lung cancer or pulmonary metastases) . Pilot studies in
tumor bearing dogs allowed the evaluation of the feasibility,
biological activity, antitumor activity and safety of inhaled
IL-2 liposome inhalation therapy (1.0 x 106 IU; BID) in
cancer bearing dogs. These endpoints were then correlated
with endpoints of pulmonary immune activation.
Results of the first nine dogs treated with inhalation
therapy have been previously reported . Table II includes
an updated summary of the treatment of these cases and two
additional dogs treated since the initial publication.
Eligibility for therapy included measurable pulmonary
metastasis or lung cancer, favorable performance status, and
no evidence of significant cardiac, renal or hepatic
insufficiency. Response to therapy was monitored with serial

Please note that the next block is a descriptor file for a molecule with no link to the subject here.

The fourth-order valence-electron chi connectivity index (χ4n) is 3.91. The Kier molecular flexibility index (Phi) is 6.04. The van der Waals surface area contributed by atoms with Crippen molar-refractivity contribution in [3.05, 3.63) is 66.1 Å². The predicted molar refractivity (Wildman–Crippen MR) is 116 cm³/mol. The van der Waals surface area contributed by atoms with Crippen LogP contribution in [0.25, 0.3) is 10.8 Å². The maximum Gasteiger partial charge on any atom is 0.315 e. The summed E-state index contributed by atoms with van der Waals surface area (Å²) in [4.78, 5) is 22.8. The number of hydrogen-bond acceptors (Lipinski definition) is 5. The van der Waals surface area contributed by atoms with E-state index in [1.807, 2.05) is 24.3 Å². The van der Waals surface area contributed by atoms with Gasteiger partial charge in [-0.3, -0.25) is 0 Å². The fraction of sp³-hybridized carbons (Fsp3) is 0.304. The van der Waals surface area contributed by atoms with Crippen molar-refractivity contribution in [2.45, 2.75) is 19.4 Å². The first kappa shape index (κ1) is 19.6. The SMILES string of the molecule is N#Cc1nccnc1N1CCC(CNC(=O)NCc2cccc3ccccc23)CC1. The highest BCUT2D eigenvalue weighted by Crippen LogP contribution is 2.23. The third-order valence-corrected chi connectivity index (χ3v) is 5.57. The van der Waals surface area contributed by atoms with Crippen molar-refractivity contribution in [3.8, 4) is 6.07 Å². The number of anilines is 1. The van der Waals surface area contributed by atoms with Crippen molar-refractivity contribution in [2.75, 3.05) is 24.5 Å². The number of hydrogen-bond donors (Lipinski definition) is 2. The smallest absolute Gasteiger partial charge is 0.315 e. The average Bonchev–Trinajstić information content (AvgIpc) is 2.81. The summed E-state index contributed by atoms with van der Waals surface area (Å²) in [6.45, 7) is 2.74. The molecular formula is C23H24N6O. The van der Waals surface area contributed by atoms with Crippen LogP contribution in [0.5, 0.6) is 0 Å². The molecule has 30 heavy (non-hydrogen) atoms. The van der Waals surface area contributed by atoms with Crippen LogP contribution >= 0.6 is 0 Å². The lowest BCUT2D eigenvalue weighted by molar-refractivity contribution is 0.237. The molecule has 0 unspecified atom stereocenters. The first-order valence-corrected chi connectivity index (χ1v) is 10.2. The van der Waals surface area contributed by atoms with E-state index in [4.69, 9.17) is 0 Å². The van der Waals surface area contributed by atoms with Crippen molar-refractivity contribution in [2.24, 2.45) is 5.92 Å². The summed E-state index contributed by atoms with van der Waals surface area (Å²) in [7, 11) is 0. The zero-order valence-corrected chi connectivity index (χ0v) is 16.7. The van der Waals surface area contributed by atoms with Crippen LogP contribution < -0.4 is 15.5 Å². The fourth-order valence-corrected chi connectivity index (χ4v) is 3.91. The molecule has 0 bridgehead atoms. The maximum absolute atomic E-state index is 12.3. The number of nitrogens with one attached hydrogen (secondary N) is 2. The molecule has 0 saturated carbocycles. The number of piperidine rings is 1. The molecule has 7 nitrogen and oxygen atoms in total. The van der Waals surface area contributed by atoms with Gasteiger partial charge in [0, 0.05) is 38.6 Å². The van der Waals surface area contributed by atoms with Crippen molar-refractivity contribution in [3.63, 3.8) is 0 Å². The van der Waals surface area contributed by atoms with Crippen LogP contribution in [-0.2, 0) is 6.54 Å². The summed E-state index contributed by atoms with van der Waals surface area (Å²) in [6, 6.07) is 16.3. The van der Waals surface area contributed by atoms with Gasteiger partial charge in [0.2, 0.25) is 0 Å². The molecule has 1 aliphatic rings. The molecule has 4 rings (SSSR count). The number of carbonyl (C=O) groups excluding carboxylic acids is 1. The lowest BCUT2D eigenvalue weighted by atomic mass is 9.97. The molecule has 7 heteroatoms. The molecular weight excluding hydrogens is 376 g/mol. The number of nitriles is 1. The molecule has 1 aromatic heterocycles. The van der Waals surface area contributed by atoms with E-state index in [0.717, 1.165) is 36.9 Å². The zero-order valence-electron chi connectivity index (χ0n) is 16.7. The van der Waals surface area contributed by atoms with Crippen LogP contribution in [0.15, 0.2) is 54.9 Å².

chest radiographs and collection of pulmonary effector
populations, by broncho-alveolar lavage (BAL) and from
heparinized whole blood. Effector populations were assessed
for cell type, immunophenotype, and tumor cytolytic
activity. BAL cell numbers increased greater than 4 fold
(p=0.01) and included significantly greater proportions and
total numbers of eosinophils (p=0.006) and lymphocytes
(p=0.008). Mean BAL effector lytic activity was
significantly greater after 15 days of IL-2 liposome
inhalation compared to pretreatment activity (p=0.01);
however mean BAL lytic activity decreased after 30 days and
was no longer significantly greater than pretreatment BAL
lytic activity. Toxicity was minimal and restricted to mild
coughing immediately following inhalation. No allergic
reactions or changes in pulmonary function were associated
with inhaled IL-2 liposome therapy. Two dogs had primary
lung cancers and the remaining 9 had pulmonary metastases.
The interleukin-2 used in these studies was the human